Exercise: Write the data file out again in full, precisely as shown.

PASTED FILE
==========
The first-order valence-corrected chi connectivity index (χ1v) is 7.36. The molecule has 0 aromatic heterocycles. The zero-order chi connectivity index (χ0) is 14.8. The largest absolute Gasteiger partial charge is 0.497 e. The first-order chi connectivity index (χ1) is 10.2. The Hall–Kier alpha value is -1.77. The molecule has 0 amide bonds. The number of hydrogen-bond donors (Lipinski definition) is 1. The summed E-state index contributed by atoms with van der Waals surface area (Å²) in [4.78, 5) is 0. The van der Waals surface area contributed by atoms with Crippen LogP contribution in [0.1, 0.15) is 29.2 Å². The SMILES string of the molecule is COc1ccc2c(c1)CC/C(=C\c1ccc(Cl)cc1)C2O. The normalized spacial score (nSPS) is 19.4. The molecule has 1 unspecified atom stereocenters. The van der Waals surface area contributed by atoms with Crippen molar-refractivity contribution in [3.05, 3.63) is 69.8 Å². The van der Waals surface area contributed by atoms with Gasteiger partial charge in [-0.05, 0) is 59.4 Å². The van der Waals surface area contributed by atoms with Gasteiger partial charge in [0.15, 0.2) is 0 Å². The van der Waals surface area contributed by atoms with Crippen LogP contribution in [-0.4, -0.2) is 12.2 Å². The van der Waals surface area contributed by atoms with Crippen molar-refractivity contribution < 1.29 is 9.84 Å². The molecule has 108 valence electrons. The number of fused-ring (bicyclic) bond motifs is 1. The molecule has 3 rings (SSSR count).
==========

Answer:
The first-order valence-corrected chi connectivity index (χ1v) is 7.36. The molecule has 0 aromatic heterocycles. The zero-order chi connectivity index (χ0) is 14.8. The largest absolute Gasteiger partial charge is 0.497 e. The first-order chi connectivity index (χ1) is 10.2. The Hall–Kier alpha value is -1.77. The molecule has 0 amide bonds. The number of hydrogen-bond donors (Lipinski definition) is 1. The summed E-state index contributed by atoms with van der Waals surface area (Å²) in [4.78, 5) is 0. The van der Waals surface area contributed by atoms with Crippen LogP contribution in [0.1, 0.15) is 29.2 Å². The SMILES string of the molecule is COc1ccc2c(c1)CC/C(=C\c1ccc(Cl)cc1)C2O. The normalized spacial score (nSPS) is 19.4. The molecule has 1 unspecified atom stereocenters. The van der Waals surface area contributed by atoms with Crippen molar-refractivity contribution in [3.05, 3.63) is 69.8 Å². The van der Waals surface area contributed by atoms with Gasteiger partial charge in [-0.05, 0) is 59.4 Å². The van der Waals surface area contributed by atoms with Gasteiger partial charge in [0.15, 0.2) is 0 Å². The van der Waals surface area contributed by atoms with Crippen LogP contribution in [-0.4, -0.2) is 12.2 Å². The van der Waals surface area contributed by atoms with Crippen molar-refractivity contribution < 1.29 is 9.84 Å². The molecule has 108 valence electrons. The number of fused-ring (bicyclic) bond motifs is 1. The molecule has 3 rings (SSSR count).